If you’re a fan of comics, you’ve probably read a few Marvel and DC Comics titles that portray the Vietnam War. Even if you didn’t, it’s been hard to avoid seeing the depictions of this war in pop culture over the years. But Marvel and DC are not the only ones with a deep history of Vietnam War storytelling.
Until recently, most people in the United States thought the Vietnam War was a military conflict that took place primarily in Southeast Asia. But recent research by historians at the University of Minnesota has unearthed evidence that in the early 1980s Marvel Comics started a fight that pitted the United States against the Soviet Union, with Dr. Doom as the face of the Soviet attack on America.
“In the 1980s, over three million American troops were still stationed in Southeast Asia. These men and women were ordered to defend the United States against Communist aggression in Vietnam. These troops were mostly stationed in the country’s remote jungle regions — far from the cities. Marvel Comics was a major political force during this period, and by the mid-1980s it was the most popular comic book publisher in the country. The comic book industry was highly censored by the government of President Ronald Reagan, but Marvel Comics was not. Instead, the publisher took a blunt approach with its content, and the result was a series of politically-charged comic books. One of the most controversial was titled Marvel Graphic Novel: The ‘Nam, which was writtenInterest in the Vietnam War in popular culture peaked in the 1980s with a series of war films such as Platoon, Full Metal Jacket, Hamburger Hill, Out of Bounds, and others, as well as television series such as Duty and China Beach. Some shows, like Magnum P.I. and The A-Team, were not filmed during the war, but had Vietnam veterans as the main characters. Comic books are no exception to this trend. In the middle of the decade, Marvel Comics launched the popular magazine The ‘Nam and Semper Fi, which featured several stories about the Vietnam War. Other comics from this period include In-Country NAM and Vietnam Journal.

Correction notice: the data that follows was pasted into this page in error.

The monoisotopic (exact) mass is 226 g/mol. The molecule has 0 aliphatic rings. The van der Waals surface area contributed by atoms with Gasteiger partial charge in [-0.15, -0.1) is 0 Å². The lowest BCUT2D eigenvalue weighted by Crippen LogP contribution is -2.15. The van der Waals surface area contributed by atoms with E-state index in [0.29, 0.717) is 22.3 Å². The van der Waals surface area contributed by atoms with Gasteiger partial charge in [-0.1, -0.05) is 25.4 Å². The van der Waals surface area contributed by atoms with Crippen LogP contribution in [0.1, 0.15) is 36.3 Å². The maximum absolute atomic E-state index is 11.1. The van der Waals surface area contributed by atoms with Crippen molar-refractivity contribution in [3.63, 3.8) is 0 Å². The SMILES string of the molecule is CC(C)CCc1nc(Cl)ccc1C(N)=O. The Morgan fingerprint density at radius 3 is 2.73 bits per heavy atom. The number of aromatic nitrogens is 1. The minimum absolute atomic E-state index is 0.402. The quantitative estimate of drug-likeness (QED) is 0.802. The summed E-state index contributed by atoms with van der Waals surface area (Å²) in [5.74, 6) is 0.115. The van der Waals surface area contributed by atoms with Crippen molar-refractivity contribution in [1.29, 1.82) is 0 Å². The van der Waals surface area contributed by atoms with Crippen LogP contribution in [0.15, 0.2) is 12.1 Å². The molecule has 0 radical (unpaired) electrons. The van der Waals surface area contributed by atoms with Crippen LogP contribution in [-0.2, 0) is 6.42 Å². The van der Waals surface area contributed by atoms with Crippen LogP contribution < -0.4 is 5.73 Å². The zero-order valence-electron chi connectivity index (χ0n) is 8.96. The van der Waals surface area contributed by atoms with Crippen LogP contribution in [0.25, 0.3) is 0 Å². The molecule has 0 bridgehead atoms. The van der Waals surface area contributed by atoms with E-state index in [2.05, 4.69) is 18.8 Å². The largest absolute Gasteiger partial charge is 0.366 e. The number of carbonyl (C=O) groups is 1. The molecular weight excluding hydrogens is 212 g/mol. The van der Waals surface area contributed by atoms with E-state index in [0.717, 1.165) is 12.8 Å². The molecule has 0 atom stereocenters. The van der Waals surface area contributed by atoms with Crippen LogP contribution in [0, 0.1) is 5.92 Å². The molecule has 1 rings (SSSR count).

In 1982, Larry Hama, a Vietnam War veteran, volunteered to write stories for Marvel Comics’ G.I. Joe: A true American hero. Hama’s job was to create a backstory for all the characters in this comic, and he made some of them Vietnam veterans. One of the most popular characters, Snake Eyes, went on long-range reconnaissance patrols in Vietnam, and several stories are connected to his time there.
A few years later, Hama teamed up with writer Doug Murray, a wounded sergeant who had served two missions, to write a story about the Vietnam War called Fifth to First for the October 1985 issue of Marvel’s Savage Tales. The story appealed, and Hama suggested that Murray submit a proposal to Marvel for a Vietnam War comic. To Murray’s surprise, Marvel agreed. Murray, publisher Hama and editor Jim Shuter developed Marvel’s The ‘Nam in 1986 as a highly realistic war comic written from the perspective of an ordinary infantryman. The creators of The Nam didn’t want the comic to be built around superheroes or indestructible characters like Rambo.
Don Lomax, a Vietnam veteran, became a writer for The ‘Nam’s in 1992, basing his stories on his own experiences. / Courtesy of Don Lomax
The Vietnam team decided to concentrate the stories at the level of squadrons and platoons during the major combat years 1966-1973 and present them chronologically in 96 issues, each corresponding to a month in Vietnam. After a year-long tour, the characters returned to the United States, and new ones came in their place. Murray wanted to attract young readers and inform them about the war. So he got the seal of approval from the Comic Book Code, which allowed distributors to ship books to the masses and allowed advertisers to place ads aimed at minors. But it also meant no sex, no drugs, and no swearing.
In the first issue of The ‘Nam magazine, published in December 1986, readers were introduced to Private Ed Marks, a young man with impeccable looks and a fear of heights, who boards a plane at McCord Air Force Base in Washington, DC, in January 1966 to fly to South Vietnam. He was assigned to the 4th. Battalion (Mechanized), 23. Infantry Regiment, 25. Tropical Lightning Infantry Division.
On his first day, Marks went to Cu Chi base camp, where the division was stationed, about 25 miles northwest of Saigon, where he met a corrupt sergeant major waiting for a bribe. Marks meets with the fighters in his squad, who in turn hand him a Mattel rifle – a common reference to the M16, since it was lightweight and made of plastic parts, like a toy gun. Marked on an old M14 with a wooden stock.
Nam’s film became famous for its realistic depiction of the war and its treatment of controversial issues such as media coverage, military protests and racial tensions. / Offered by Jason Wynn Collection